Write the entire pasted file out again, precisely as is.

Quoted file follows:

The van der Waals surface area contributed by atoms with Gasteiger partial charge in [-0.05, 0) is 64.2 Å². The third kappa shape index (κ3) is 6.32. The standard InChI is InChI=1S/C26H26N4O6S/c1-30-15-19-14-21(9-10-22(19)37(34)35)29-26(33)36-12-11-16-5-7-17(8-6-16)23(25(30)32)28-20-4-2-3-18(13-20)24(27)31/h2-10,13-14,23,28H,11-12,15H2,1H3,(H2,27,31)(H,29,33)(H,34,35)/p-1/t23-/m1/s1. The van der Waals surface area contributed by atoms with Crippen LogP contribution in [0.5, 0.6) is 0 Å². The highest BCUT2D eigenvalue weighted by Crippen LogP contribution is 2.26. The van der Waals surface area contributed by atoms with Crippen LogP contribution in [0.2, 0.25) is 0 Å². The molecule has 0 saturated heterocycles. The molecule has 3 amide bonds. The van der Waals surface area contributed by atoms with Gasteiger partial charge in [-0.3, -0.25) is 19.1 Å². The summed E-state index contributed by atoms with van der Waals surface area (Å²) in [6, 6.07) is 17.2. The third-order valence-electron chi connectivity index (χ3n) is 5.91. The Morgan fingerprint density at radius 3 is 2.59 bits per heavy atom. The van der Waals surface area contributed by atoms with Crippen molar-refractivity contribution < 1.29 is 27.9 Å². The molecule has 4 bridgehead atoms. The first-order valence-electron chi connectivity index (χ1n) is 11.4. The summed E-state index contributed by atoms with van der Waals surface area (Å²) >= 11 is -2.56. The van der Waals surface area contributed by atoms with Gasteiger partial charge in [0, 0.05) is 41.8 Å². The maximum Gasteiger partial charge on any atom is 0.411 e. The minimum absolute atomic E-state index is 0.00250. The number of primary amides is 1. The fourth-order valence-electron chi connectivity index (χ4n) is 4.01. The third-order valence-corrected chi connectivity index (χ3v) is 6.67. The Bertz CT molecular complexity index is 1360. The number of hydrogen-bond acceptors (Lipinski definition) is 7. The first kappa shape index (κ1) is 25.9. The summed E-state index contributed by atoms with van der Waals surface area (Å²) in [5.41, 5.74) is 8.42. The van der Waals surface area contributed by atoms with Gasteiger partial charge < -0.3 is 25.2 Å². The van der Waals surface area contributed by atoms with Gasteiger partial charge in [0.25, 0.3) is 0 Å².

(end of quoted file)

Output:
The van der Waals surface area contributed by atoms with Gasteiger partial charge in [-0.05, 0) is 64.2 Å². The third kappa shape index (κ3) is 6.32. The standard InChI is InChI=1S/C26H26N4O6S/c1-30-15-19-14-21(9-10-22(19)37(34)35)29-26(33)36-12-11-16-5-7-17(8-6-16)23(25(30)32)28-20-4-2-3-18(13-20)24(27)31/h2-10,13-14,23,28H,11-12,15H2,1H3,(H2,27,31)(H,29,33)(H,34,35)/p-1/t23-/m1/s1. The van der Waals surface area contributed by atoms with Crippen LogP contribution in [0.5, 0.6) is 0 Å². The highest BCUT2D eigenvalue weighted by Crippen LogP contribution is 2.26. The van der Waals surface area contributed by atoms with Crippen LogP contribution in [0.2, 0.25) is 0 Å². The molecule has 0 saturated heterocycles. The molecule has 3 amide bonds. The van der Waals surface area contributed by atoms with Gasteiger partial charge in [-0.3, -0.25) is 19.1 Å². The summed E-state index contributed by atoms with van der Waals surface area (Å²) in [6, 6.07) is 17.2. The third-order valence-electron chi connectivity index (χ3n) is 5.91. The Morgan fingerprint density at radius 3 is 2.59 bits per heavy atom. The van der Waals surface area contributed by atoms with Crippen molar-refractivity contribution < 1.29 is 27.9 Å². The molecule has 4 bridgehead atoms. The first-order valence-electron chi connectivity index (χ1n) is 11.4. The summed E-state index contributed by atoms with van der Waals surface area (Å²) >= 11 is -2.56. The van der Waals surface area contributed by atoms with Gasteiger partial charge in [0, 0.05) is 41.8 Å². The maximum Gasteiger partial charge on any atom is 0.411 e. The minimum absolute atomic E-state index is 0.00250. The number of primary amides is 1. The fourth-order valence-electron chi connectivity index (χ4n) is 4.01. The third-order valence-corrected chi connectivity index (χ3v) is 6.67. The Bertz CT molecular complexity index is 1360. The number of hydrogen-bond acceptors (Lipinski definition) is 7. The first kappa shape index (κ1) is 25.9. The summed E-state index contributed by atoms with van der Waals surface area (Å²) in [5.41, 5.74) is 8.42. The van der Waals surface area contributed by atoms with Gasteiger partial charge < -0.3 is 25.2 Å². The van der Waals surface area contributed by atoms with Gasteiger partial charge in [0.25, 0.3) is 0 Å².